The future of Indian cricket
A dynamic era requires dynamic changes in gears. Would you like to see Dravid, Tendulkar, Laxman play another series in Australia? Beyond the realm of possibility? Why? Strategise, administrators.
Indian cricket seems to have entered a new mature era. Foresight. Their top test cricketers are now regularly rested so they can play heady series like Down Under and whichever else the Board deems necessary. Sachin Tendulkar, Rahul Dravid and the veterans, including trump card Dhoni look fresher when they head out.
When MS Dhoni captained India to their 2007 T20 World Cup win in South Africa and topped the following year with establishing India in the top three rankings in most forms of cricket, India breathed easy and was delighted. The team also looked balanced and even had legends like Dravid, Tendulkar, Sehwag, the pace bowling though fast-medium at best, was looking composed with RP Singh as the new strike bowler and veteran Zaheer Khan.
Some pundits however warned that that was the time to shred the old Indian laxative mentality which in bygone eras had assumed 'The team has arrived.' It historically led to a take-it-easy philosophy in terms of what to do with Indian cricket planning. Wise people opined that Indian cricket needed to focus on succession planning, even if 'stick with the best while they last' was a trend that would continue simultaneously. If a new crescendo had been reached because of the talismanic qualities of skipper Dhoni, even a new skipper had to be groomed about four years since that period.
That wisdom would now ring true. Welcome to a new era in Indian cricket, the age of the outspoken cricketer. Even at what can be considered a mid-career-phase for arguably India's best ever captain, Dhoni has said he is not sure of playing the next world cup in 2015 and would decide by 2013. He's stuck to his guns in the sense that when casually asked two years ago when "if at all" he would consider retirement, he said "Definitely before Sachin Tendulkar." It was of course his testimony to Tendulkar's undying passion but had a ring of trueness about his own ambitions.
Purists, then, would typically be shocked to hear that the most valuable player in a team who made his debut 15 years after another player would actually consider retirement before him. But the shock is less. People have realised that cricketers have ambitions of their own, commitments to family and interests outside cricket. Yet, the statistic is though provocative.
Well, with the modern-day lessons learned that time passes too fast and the tiring nature of Indian cricket exhausts cricketers faster, the BCCI too has decided it will form a pool of fast bowlers all ready to play at a ‘telephone call.’ As opposed to nurturing the chosen few who represent the country currently and 'grooming’ youngsters. Indeed, the volume of cricket played by Indians is alarming and these solutions should actually be applied to even regular batsmen, spin bowlers and even wicket keepers. Surely, Parthiv Patel figuring regularly in Indian teams is an indication that administrators are wary of their main gloveman missing out because of injury.
Anyway, coming back to things more pleasing to the eye, what better treat than to have our famed trio of Tendulkar, Dravid and Laxman playing on for another three years in Tests? So, what’s the solution to see that happen, considering that age nowadays is only a number? Play them only in series identified as crucial or iconic. It does not mean necessarily play them in England just because it's the home of cricket. Australia, a destination with unique challenges, South Africa a hard-as-nails nation in cricket and a Pakistan series are the must-have selectives to prolong careers of these warriors.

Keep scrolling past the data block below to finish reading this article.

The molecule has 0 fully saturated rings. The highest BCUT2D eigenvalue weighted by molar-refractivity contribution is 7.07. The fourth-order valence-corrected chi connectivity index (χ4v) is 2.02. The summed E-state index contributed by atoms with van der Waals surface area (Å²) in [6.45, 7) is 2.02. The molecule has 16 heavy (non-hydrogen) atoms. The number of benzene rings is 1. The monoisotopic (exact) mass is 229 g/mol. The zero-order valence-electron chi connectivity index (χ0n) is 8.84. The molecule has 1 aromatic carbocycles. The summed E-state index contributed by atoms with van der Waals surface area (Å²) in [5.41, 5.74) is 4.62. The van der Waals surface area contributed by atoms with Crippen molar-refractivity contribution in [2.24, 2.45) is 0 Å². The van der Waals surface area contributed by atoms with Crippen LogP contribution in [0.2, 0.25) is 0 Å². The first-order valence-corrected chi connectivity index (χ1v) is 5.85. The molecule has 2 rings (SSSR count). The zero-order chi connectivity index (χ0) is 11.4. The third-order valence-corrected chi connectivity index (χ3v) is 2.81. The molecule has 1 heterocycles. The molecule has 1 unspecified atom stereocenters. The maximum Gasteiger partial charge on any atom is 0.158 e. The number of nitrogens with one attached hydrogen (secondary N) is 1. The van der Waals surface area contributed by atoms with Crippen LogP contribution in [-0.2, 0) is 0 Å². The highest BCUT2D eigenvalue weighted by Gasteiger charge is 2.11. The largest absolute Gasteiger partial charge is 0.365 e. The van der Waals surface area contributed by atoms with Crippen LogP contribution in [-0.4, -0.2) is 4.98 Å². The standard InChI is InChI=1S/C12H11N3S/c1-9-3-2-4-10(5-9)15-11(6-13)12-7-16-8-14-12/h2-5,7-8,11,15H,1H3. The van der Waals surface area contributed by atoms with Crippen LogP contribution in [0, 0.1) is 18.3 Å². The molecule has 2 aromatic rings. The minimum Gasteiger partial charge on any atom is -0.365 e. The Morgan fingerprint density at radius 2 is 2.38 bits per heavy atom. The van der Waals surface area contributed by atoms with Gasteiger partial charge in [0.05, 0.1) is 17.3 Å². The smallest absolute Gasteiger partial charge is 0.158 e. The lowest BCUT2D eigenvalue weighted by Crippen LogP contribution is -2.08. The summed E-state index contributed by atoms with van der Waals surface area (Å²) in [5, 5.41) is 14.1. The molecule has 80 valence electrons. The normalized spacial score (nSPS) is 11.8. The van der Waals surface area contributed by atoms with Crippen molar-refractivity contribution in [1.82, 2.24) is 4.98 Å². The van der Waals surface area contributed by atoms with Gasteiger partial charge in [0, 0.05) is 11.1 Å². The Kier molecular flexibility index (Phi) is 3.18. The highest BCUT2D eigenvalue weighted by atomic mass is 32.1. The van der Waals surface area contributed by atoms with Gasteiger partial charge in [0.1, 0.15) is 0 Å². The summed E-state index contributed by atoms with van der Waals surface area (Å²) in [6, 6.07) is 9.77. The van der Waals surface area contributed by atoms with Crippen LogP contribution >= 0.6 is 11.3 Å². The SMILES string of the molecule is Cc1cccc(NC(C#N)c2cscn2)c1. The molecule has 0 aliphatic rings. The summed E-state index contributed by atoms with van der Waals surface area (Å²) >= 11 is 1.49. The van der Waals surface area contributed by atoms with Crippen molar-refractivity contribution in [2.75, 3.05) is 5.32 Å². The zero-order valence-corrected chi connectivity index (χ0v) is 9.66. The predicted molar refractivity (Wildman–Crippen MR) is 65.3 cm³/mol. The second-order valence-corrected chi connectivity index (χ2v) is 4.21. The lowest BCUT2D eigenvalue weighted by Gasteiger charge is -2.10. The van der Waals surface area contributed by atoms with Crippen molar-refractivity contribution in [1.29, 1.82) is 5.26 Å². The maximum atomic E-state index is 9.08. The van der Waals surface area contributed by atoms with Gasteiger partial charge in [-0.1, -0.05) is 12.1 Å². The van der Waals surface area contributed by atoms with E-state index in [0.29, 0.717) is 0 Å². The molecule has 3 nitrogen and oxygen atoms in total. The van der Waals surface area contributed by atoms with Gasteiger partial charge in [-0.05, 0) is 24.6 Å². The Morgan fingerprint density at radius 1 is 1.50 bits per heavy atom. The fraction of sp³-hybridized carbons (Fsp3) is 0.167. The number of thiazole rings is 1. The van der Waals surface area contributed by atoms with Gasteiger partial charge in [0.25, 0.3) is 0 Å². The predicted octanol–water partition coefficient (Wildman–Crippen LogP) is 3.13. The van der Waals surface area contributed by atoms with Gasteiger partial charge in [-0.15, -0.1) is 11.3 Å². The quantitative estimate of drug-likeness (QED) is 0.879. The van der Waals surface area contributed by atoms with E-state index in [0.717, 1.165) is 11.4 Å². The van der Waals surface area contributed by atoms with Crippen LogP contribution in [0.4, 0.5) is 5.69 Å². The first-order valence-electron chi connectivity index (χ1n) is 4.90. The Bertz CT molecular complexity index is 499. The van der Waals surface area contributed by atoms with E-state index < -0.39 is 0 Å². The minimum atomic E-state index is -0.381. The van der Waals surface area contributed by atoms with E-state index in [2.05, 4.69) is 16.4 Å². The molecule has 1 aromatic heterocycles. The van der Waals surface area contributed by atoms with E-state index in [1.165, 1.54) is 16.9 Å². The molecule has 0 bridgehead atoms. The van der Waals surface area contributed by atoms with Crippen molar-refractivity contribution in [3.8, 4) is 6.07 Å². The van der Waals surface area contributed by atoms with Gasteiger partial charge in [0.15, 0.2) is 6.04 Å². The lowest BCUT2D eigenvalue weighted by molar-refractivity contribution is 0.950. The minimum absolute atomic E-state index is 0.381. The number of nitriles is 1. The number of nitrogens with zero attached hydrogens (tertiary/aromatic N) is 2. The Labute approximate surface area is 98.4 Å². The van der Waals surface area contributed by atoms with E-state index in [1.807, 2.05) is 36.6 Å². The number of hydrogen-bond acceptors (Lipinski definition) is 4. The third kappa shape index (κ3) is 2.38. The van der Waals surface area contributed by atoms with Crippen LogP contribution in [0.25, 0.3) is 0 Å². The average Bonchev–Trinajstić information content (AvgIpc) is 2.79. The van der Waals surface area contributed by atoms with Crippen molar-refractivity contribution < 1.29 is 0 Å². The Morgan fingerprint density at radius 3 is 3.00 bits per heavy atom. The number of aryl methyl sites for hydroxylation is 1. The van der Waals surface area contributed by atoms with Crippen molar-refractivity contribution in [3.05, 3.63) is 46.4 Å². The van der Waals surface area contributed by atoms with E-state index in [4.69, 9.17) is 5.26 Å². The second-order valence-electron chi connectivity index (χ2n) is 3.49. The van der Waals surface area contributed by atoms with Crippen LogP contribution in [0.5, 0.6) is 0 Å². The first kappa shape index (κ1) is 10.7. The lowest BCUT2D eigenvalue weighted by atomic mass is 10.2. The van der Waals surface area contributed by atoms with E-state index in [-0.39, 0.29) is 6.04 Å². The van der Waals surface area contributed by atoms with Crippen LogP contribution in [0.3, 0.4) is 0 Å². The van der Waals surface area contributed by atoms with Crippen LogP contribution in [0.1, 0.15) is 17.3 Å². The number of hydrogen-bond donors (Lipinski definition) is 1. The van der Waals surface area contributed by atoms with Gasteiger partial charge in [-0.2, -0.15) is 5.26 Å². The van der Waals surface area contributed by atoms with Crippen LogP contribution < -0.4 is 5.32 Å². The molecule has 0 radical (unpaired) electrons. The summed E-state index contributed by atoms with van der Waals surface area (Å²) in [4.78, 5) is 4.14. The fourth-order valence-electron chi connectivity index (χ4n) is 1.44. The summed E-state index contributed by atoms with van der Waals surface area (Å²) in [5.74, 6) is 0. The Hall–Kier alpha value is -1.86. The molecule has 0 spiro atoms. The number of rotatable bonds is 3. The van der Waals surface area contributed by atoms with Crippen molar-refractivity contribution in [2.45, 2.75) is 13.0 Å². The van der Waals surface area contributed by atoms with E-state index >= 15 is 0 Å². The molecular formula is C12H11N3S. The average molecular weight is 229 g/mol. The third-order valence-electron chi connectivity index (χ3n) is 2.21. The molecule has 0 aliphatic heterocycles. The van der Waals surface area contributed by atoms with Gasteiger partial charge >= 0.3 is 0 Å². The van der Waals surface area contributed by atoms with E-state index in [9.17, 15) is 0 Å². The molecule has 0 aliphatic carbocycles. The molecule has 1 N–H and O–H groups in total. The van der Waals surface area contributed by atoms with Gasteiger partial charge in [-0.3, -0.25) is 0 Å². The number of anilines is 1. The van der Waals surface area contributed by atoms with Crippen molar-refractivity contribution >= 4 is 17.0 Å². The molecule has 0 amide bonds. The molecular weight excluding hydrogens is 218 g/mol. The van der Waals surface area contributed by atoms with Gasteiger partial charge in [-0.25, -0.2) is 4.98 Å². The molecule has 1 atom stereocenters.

Just picture the scenario that we build an India team without these three playing against New Zealand, Sri Lanka, the West Indies and others. Suddenly, we have them for crucial series in tough conditions. Does that not add an X factor, a potent item for a series win? Therefore, we have the resources and abilities to build purely a rotational team. Well, almost rotational.
To reject an idea after due consideration is fine but never must we stick to old methods just because they considered them ideal? When a futuristic Aussie coach suggested that he field three captains in the Indian Premier League, a former great criticized him straightaway and we lapped up that conventional wisdom contentedly. How many of us bothered to analyse that John Buchanan meant having separate thinkers for batting, bowling and fielding and the idea needed to be at least tried in an environment of less pressure? It seems that the general outcry against it led to its abandonment in the crystallizing phase.
We are usually ready to accept that the pressure on Dhoni is more because he has to be the captain, the thinker; Remember, how his batting style changed after he became skipper, from being of gay abandon to that of a cautious, late-firing type?
So, why can’t we accept that when a player does not have to be the thinker in say, keeping tabs on the batting order, his own batting may flower. This would be possible in the experimentative scenario of multiple captains. But change is too strong an idea for us to accept, huh?
But if we are ready to accept change, Virat Kohli, R Ashwin or Suresh Raina, all more or less permanently cemented in at least their version of the game, may be ready for the leaders' role. Divided or conventional!
Careful India, the future is here already. Will you make the mistake of idea rejection?